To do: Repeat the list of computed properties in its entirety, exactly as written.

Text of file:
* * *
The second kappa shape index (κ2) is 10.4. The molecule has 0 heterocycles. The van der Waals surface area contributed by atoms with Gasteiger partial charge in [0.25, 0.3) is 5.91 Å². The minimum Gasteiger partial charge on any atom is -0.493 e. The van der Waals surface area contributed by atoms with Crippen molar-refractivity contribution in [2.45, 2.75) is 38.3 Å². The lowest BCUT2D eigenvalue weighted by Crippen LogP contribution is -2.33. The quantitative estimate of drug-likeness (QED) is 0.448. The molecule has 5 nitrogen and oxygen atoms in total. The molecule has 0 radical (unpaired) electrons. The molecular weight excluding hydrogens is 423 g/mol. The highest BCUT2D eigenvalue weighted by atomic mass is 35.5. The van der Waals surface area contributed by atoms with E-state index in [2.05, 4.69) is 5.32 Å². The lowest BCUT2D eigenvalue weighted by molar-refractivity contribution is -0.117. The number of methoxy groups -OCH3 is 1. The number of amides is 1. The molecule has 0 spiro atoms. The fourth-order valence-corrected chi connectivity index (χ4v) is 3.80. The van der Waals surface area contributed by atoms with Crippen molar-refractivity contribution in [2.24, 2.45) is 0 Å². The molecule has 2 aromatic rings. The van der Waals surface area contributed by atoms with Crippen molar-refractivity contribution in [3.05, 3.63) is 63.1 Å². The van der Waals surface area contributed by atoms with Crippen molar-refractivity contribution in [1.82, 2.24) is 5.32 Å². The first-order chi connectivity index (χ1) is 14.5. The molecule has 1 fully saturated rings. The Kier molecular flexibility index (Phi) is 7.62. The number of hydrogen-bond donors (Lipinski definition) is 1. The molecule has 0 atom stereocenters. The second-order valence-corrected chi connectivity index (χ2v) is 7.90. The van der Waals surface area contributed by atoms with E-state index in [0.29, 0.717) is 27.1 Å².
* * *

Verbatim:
The second kappa shape index (κ2) is 10.4. The molecule has 0 heterocycles. The van der Waals surface area contributed by atoms with Gasteiger partial charge in [0.25, 0.3) is 5.91 Å². The minimum Gasteiger partial charge on any atom is -0.493 e. The van der Waals surface area contributed by atoms with Crippen molar-refractivity contribution in [2.45, 2.75) is 38.3 Å². The lowest BCUT2D eigenvalue weighted by Crippen LogP contribution is -2.33. The quantitative estimate of drug-likeness (QED) is 0.448. The molecule has 5 nitrogen and oxygen atoms in total. The molecule has 0 radical (unpaired) electrons. The molecular weight excluding hydrogens is 423 g/mol. The highest BCUT2D eigenvalue weighted by atomic mass is 35.5. The van der Waals surface area contributed by atoms with E-state index in [2.05, 4.69) is 5.32 Å². The lowest BCUT2D eigenvalue weighted by molar-refractivity contribution is -0.117. The number of methoxy groups -OCH3 is 1. The number of amides is 1. The molecule has 0 spiro atoms. The fourth-order valence-corrected chi connectivity index (χ4v) is 3.80. The van der Waals surface area contributed by atoms with Crippen molar-refractivity contribution in [2.24, 2.45) is 0 Å². The molecule has 2 aromatic rings. The van der Waals surface area contributed by atoms with Crippen molar-refractivity contribution in [3.05, 3.63) is 63.1 Å². The van der Waals surface area contributed by atoms with Crippen molar-refractivity contribution in [1.82, 2.24) is 5.32 Å². The first-order chi connectivity index (χ1) is 14.5. The molecule has 1 fully saturated rings. The Kier molecular flexibility index (Phi) is 7.62. The number of hydrogen-bond donors (Lipinski definition) is 1. The molecule has 0 atom stereocenters. The second-order valence-corrected chi connectivity index (χ2v) is 7.90. The van der Waals surface area contributed by atoms with E-state index in [0.29, 0.717) is 27.1 Å².